“By whatever name you call upon Him (it is well)” is not a blanket permission to invent or import names to call Allah by. It means, whichever of the names that He or His Prophet have permitted may be used to call upon Him and this is acceptable. Nothing else.”

“In his speech on Thursday, April 15, 2004 in Jeddah, Saudi Arabia, Dr. Zakir Naik said, “If someone calls Allah Subhanahu wa ta'ala the Creator in English, or Khaliq in Arabic or Brahma in Sanskrit we have no objection. But if they say Brahma and mean the image sitting on the lotus and so on, we have a serious objection. Similarly if someone calls Allah Subhanahu wa ta'ala the Sustainer in English or Rabb in Arabic or Vishnu in Sanskrit we have no objection. But when they say Vishnu, if they mean the image with the many hands and the Chakra in one hand, traveling on the Garuda and so on, we have a serious problem.”

UNQUOTE:

I assume that either Mr. Baig may have either attended the talk or heard the video-cassette and has alleged this statement for Dr. Zakir Naik based on his memory. I am reproducing a portion of Dr. Zakir Naik’s book which he (Dr. Zakir Naik) also repeats in his lectures.

QUOTE:

To Allah belong the most beautiful names:

The Qur’an says:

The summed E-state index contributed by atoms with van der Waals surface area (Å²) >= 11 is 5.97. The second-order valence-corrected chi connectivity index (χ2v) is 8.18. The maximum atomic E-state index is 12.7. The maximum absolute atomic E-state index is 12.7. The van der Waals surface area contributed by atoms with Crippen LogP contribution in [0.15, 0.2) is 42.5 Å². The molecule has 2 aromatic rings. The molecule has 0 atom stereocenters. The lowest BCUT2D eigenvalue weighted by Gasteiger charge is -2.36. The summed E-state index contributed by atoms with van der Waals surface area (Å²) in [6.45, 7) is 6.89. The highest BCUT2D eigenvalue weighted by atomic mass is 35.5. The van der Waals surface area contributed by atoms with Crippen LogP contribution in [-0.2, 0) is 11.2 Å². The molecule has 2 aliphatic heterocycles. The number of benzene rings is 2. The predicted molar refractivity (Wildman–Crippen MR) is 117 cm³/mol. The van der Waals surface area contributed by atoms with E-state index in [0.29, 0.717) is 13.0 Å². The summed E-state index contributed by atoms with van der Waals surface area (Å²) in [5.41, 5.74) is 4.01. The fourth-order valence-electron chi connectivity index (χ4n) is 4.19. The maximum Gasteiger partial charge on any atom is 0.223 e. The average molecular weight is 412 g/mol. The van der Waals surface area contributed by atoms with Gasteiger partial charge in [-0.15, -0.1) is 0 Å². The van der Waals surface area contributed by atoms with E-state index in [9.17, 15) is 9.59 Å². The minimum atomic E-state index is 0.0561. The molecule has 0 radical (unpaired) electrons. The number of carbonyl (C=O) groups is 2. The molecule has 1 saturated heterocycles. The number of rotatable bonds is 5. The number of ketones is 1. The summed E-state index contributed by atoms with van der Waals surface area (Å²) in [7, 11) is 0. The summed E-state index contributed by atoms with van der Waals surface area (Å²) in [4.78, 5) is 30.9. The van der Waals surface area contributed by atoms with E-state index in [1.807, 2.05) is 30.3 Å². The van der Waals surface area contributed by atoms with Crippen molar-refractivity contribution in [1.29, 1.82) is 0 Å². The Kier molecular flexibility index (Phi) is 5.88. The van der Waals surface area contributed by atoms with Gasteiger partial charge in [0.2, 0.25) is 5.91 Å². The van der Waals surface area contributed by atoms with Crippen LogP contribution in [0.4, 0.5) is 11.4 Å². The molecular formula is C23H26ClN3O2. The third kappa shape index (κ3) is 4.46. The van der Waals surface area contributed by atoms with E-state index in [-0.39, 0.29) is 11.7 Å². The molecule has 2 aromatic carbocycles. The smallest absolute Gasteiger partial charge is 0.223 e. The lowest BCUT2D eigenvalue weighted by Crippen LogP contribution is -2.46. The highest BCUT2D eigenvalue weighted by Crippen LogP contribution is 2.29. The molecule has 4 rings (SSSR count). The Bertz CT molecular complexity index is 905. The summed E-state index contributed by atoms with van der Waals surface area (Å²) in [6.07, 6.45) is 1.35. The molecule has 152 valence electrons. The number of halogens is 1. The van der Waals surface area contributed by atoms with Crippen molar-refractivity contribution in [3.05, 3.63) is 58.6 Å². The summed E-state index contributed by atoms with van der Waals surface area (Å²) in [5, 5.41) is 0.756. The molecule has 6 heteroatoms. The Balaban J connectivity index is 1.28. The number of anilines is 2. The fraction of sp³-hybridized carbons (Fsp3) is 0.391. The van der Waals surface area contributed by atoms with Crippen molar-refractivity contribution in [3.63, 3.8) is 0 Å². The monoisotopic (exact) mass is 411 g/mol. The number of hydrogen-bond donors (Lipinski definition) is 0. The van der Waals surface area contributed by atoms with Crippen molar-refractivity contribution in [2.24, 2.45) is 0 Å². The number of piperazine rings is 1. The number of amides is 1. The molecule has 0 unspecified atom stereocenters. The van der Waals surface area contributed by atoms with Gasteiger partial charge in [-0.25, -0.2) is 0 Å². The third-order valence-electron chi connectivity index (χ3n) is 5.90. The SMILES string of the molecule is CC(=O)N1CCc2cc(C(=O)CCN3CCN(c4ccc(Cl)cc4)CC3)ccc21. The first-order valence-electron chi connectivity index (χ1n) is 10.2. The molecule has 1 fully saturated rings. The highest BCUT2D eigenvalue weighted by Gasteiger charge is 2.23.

"Say: Call upon Allah, or Call upon Rahman: By whatever name you call Upon Him, (it is well): For to Him belong The Most Beautiful Names." [Al-Qur’an 17:110]

A similar message regarding the beautiful names of Allah (swt) is repeated in the Qur’an in Surah Al-Araf (7:180), in Surah Taha (20:8) and in Surah Al-Hashr (59:24).

The Qur’an gives no less than ninety-nine different attributes to Almighty Allah. The Qur’an refers to Allah as Ar-Rahman (Most Gracious), Ar-Raheem (Most Merciful) and Al-Hakeem (All Wise) among many other names. You can call Allah by any name but that name should be beautiful and should not conjure up a mental picture. 

Rigveda

i)      The oldest of all the vedas is Rigveda. It is also the one considered most sacred by the Hindus. The Rigveda states in Book 1, hymn 164 and verse 46:

Sages (learned Priests) call one God by many names. [Rigveda 1:164:46]

ii)     The Rigveda gives several different attributes to Almighty God. Many of these are mentioned in Rigveda Book 2 hymn 1.

Among the various attributes of God, one of the beautiful attributes mentioned in the Rigveda Book II hymn 1 verse 3, is Brahma. Brahma means The Creator. Translated into Arabic it means Khaliq. Muslims can have no objection if Almighty God is referred to as Khaliq or Creator or Brahma.  However if it is said that Brahma is Almighty God who has four heads with each head having a crown, Muslims take strong exception to it.

Describing Almighty God in anthropomorphic terms also goes against the following verse of Yajurveda:

Na tasya Pratima asti

There is no image of Him.    [Yajurveda 32:3]